MUSCLES OF MASTICATION : MUSCLES OF MASTICATION Definition of muscle : Definition of muscle Muscle can be defined as an organ or tissue that by contraction produces movement of an animal.
A tissue composed of contractile cells or fibers that affect the movement of an organ or part of the body Classification of muscles : Classification of muscles Basis of classification-
1 Depending upon striations.
a) striated b)non-striated
2 Depending upon control.
a) voluntary b)involuntary muscles.
3 Depending upon the function.
a) skeletal muscle b)cardiac muscle c)smooth muscle. Slide 4: Units of skeletal muscle are the muscle fibers, each of which act as a single cell having hundreds of nuclei (syncytial striated myocytes).
Fibers are arranged in bundles of various sizes and pattern called fasciculi.
Connective tissue fills the spaces between muscle fibres within a fasciculus where it is known as the endomyscium. SKELETAL MUSCLE Slide 5: Each fasciculus is also surrounded by a strong connective tissue sheath or perimysciun.
Surrounding the whole muscle lies epimyscium.
Cell membrane of muscle fibre is known as sarcolemma while their cytoplasm is called sarcoplasm.
Sarcoplasm is divided into longitudinal threads or myofibrils each of 1 µm in diameter.
Each muscle fiber consists of several hundred to several thousand myofibrils Muscles of mastication : Muscles of mastication Primary muscles
Secondary or accessory muscles
Buccinator Slide 8: There are four pairs of muscles attached to mandible, primarily responsible for
Lateral movement Slide 9: They are functionally classified as:
Upper head of lateral pterygoid
Lower head of lateral pterygoid
Mylohyoid DEVELOPMENT OF MUSCLES OF MASTICATION : DEVELOPMENT OF MUSCLES OF MASTICATION The muscular system develops from intra embryonic mesoderm
Muscle tissues develop from embryonic cells called myoblast.
Muscular component of Branchial arch form many striated muscles in the head and neck region.
Muscles of mastication are derived from first brachial arch that is the MANDIBULAR ARCH. Slide 11: Lateral View Of A Four Week Embryo Showing Muscles Derived From Branchial Arches Slide 12: MASSETER Slide 14: TEMPORALIS Slide 16: MEDIAL PTERYGOID Slide 18: LATERAL PTERYGOID THE ACCESSORY MUSCLES OF MASTICATION : THE ACCESSORY MUSCLES OF MASTICATION DIGASTRIC
BUCCINATOR Slide 23: DIGASTRIC Slide 25: GENIOHYOID Slide 27: MYLOHYOID Slide 29: BUCCINATOR Clinical examination : Clinical examination Masseter: Fingers are placed over the patients Zygomatic arch,Angle of mandible and body to feel the muscle. Slide 32: Temporalis:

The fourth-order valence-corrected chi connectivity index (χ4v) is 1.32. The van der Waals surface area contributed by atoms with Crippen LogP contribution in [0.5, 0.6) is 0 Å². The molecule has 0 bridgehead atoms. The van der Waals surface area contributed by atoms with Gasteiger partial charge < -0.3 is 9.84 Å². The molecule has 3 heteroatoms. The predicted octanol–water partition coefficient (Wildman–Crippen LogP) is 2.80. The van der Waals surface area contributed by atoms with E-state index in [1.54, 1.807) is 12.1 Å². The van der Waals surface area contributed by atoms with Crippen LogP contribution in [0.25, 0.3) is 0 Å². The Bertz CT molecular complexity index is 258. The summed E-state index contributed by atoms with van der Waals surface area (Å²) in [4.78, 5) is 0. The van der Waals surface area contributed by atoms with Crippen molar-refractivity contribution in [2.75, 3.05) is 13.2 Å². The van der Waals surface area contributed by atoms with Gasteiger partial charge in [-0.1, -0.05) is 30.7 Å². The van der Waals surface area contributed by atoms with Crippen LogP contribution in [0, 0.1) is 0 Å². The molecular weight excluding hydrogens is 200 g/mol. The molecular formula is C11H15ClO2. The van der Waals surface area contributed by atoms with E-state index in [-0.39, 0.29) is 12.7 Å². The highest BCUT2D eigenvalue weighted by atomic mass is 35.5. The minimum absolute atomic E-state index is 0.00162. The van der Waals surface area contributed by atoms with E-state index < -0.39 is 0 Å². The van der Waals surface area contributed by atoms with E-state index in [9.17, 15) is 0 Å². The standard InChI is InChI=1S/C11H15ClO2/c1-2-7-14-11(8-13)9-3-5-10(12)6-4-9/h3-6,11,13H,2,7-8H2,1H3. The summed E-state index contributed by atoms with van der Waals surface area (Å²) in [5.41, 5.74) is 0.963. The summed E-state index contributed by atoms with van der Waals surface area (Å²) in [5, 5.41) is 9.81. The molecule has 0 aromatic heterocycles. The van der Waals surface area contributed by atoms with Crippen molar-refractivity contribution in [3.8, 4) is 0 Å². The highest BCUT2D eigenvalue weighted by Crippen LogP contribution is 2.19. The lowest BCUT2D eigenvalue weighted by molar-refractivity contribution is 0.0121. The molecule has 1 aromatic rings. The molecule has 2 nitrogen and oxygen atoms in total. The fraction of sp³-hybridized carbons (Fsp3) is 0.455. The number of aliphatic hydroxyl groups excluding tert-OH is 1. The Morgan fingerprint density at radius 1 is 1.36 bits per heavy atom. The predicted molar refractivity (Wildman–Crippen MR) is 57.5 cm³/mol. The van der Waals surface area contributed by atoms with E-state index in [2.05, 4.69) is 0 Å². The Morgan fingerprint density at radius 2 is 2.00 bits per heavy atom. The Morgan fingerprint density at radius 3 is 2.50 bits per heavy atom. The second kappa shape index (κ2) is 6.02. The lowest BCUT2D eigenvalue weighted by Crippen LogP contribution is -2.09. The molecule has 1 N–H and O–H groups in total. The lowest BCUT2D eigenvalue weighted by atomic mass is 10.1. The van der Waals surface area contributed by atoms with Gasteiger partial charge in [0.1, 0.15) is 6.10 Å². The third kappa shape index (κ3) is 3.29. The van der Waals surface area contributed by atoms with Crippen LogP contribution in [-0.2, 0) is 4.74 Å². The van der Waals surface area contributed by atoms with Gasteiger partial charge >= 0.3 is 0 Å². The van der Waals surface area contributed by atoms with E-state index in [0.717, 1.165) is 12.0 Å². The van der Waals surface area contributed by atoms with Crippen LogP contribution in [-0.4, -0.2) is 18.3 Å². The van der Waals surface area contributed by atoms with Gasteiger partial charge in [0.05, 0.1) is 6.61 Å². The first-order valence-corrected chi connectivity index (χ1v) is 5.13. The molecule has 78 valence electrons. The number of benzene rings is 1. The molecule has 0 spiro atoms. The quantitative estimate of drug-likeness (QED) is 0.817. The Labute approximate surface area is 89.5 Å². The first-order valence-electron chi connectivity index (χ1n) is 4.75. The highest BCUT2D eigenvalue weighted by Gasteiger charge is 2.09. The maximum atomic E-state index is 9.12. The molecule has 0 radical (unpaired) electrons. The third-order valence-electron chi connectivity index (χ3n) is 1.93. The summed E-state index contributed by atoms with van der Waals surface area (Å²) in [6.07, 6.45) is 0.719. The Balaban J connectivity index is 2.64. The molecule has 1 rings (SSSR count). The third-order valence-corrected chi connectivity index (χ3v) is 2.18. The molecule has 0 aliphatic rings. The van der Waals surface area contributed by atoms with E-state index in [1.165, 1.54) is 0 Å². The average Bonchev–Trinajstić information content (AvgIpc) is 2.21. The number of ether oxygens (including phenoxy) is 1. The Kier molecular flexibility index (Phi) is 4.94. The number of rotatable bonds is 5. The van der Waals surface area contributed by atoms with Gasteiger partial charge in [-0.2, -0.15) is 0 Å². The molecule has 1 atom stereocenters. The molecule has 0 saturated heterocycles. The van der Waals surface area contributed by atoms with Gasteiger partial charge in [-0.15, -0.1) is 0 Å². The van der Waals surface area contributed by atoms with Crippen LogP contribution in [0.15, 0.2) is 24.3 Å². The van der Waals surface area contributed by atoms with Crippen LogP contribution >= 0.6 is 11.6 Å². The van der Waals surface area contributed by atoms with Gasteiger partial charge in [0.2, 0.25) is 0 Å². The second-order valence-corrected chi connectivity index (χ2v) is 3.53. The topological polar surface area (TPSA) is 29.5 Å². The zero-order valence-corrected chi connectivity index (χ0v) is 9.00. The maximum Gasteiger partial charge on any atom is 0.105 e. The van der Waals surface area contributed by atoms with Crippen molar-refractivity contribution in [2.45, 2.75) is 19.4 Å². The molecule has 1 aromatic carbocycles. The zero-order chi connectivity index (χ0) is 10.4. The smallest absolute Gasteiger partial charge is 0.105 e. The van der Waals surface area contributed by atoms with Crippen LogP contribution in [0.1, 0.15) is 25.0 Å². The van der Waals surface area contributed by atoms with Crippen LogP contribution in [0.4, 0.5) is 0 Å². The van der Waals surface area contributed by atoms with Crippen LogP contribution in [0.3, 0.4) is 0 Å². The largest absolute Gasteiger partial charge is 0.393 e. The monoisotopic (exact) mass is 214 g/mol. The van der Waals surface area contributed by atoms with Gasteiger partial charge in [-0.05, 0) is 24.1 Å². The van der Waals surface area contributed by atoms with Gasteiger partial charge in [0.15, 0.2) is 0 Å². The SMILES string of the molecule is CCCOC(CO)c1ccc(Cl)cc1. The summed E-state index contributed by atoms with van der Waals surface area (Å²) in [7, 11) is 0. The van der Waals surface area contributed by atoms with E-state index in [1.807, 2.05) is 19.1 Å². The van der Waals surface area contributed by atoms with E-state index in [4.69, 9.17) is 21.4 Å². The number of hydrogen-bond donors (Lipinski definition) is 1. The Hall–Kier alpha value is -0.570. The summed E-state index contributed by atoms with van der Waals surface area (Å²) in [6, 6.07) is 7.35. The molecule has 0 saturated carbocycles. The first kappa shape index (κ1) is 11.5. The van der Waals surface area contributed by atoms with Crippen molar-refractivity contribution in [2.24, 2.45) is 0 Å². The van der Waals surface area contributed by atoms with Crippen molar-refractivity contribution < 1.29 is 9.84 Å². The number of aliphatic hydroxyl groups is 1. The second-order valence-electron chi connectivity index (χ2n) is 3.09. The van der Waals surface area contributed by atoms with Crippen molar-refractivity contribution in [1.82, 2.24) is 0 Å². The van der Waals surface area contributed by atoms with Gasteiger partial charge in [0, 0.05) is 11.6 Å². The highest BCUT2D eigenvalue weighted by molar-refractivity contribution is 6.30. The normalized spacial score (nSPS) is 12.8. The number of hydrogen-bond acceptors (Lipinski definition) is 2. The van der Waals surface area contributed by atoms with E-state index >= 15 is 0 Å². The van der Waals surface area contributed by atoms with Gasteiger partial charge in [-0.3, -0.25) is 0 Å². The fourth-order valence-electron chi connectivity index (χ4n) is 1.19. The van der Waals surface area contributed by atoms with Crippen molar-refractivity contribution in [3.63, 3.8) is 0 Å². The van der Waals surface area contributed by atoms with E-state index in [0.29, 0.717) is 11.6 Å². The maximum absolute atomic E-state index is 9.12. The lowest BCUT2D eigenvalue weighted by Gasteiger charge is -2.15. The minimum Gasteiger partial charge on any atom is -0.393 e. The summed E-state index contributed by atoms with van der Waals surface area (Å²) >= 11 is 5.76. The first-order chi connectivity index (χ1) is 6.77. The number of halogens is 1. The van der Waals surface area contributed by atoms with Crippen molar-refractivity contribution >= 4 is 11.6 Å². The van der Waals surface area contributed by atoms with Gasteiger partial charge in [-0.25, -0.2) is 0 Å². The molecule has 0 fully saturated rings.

Fingers are placed over the patients temples to feel the muscle. Slide 33: Medial pterygoid:
Index finger is used to touch the medial pterygoid muscle on the inner surface of the ramus. Slide 34: Lateral pterygoid:
The little finger is inserted facial to the maxillary teeth and around distal to the pterygomaxillary, [or] hamular notch, to palpate the muscle. APPLIED ANATOMY : APPLIED ANATOMY APPLIED ASPECTS : APPLIED ASPECTS Slide 43: Myofascial PainWhen the nerve that is connected to the muscle becomes irritated small nodules or contractures form causing the muscle to become tight and painful. These contractures are called trigger points. Trigger points will often refer pain into distant locations. For example it is very common for jaw muscles with myofascial pain to refer pain into the teeth or ears. Slide 44: In addition to pain, muscles with myofacial pain also fatigue more easily and have decreased strength and range of motion. Headaches in the temples are usually the result of myofacial pain within the temporalis muscle, which is a jaw closing muscle. This can occur when the jaw muscles are chronically strained such as in teeth clenching or poor posture, through an acute trauma, or with nerve injury or jaw joint dysfunction. Slide 45: Temporal TendonitisThis can occur when there is chronic strain from the temporalis muscle pulling on the tendon that attaches to the mandible. This can cause sharp headaches in the temples, just to the sides of the eyes. Slide 46: Stylomandibular Ligament StrainThis is usually felt as a sharp to aching pain in the region behind the jaw bone and below the ear. It can be a result of bad bite or from a traumatic injury Trismus : Trismus Masseter Hypertrophy : Masseter Hypertrophy Slide 54: Figure 2. Intraoral view showing midline deviation during occlusion. Slide 55: Masseter muscle hypertrophy is an asymptomatic,benign enlargement of one or both masseter muscles.